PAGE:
It is widely accepted that all beings and social groups develop “survival” skills, thus the questions are what are those skills, and in what particular contexts and specific conditions they are required and used. Some of these skills are constructive to the self and the group; others might not help surviving at all. Eating healthy foods helps; wars necessarily do not. Some of these skills can be detrimental to a given generation or an individual at specific time and place but can be seen as protecting the person or the group in the future.
Groups on the margin of the circles of power develop certain strategies that they use when dealing with those who are qualitatively, racial, ethnically or sexually different from those who control decision making, rules, and mores. As previously indicated, some of these strategies might be detrimental to the group. As a child in Puerto Rico I used to hear the expression, “hay que mejorar la raza” (the race must be improved), and this self hating statement implied in some form the survival of your descendants since the race the speaker was referring to was a race being abused and discriminated. At it meant marrying outside of your race.
Up to Stonewall days some gays used survival skills that included masquerading attitudes and images, oral, visual and literary, as well as engaging in self denial discourses. Straight acting is what gay men do when they behave in “macho type” behaviors. In the Spanish-speaking gay sub culture the straight acting gay man can change from the macho type depending on the group surrounding him. In the company of other gay men he most probably will “soltará su trenza” or “se le saldrán las plumas.”
But straight acting can also be a form used to deny the connection to the larger gay world; one that is perceived as weak and effeminate. A similar behavior is found among members of certain ethnic, racial groups or economic classes when they claim that they are not like selected others. This distancing leads them into formulating stereotypes or repeating what the ones in power say about the particular groups being persecuted or discriminated. As an advisor at an urban institution I came across an Afro-Cuban woman who swore that Puerto Ricans were lazy and unable to manage the USA system. Here she was in front of a Puerto Rican professional guiding her through the institution and she repeated what she most probably heard others say about this particular ethnic group. This survival strategy is based on the need to be accepted by the group in power, thus supporting and perpetuating the reasons for discrimination and, therefore, avoiding being identified with the discriminated ones.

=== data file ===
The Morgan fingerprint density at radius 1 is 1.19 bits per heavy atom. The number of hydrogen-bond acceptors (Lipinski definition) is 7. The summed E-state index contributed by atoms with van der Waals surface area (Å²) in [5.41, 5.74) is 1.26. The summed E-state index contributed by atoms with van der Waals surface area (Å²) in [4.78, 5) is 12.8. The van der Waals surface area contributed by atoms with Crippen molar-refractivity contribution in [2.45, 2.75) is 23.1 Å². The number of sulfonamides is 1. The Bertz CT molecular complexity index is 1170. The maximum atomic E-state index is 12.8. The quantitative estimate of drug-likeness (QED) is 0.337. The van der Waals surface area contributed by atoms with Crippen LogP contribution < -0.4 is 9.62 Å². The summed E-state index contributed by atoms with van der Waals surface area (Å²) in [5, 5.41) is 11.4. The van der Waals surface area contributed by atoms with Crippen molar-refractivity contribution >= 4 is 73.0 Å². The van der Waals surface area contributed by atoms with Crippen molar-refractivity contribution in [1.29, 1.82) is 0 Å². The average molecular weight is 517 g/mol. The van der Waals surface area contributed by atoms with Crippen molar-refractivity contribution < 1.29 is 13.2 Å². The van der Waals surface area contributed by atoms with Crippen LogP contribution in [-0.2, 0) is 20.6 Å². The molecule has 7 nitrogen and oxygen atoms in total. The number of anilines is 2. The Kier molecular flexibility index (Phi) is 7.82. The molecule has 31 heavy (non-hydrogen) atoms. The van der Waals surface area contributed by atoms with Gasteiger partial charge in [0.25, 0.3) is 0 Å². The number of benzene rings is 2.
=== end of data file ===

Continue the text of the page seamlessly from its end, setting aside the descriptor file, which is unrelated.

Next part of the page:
Stone wall and AIDS brought about a change in what can be discussed publicly, even if it is only for the purpose of understanding the so called homosexual condition. It also brought the need to organize politically, educationally and medically. Four decades later the public discussion of the homosexual condition is still a threat to many, not only the religious fundamentalists, Taliban or Catholic League, but also it is a menace to many middle of the road liberals. If these post Stonewall days the Smithsonian recently censored gay related images. Yet, to be silent about it is not what most gay men and lesbians are willing to accept. Self censorship is no longer a given as a survival skill; on the contrary is openly viewed as a repressive tool.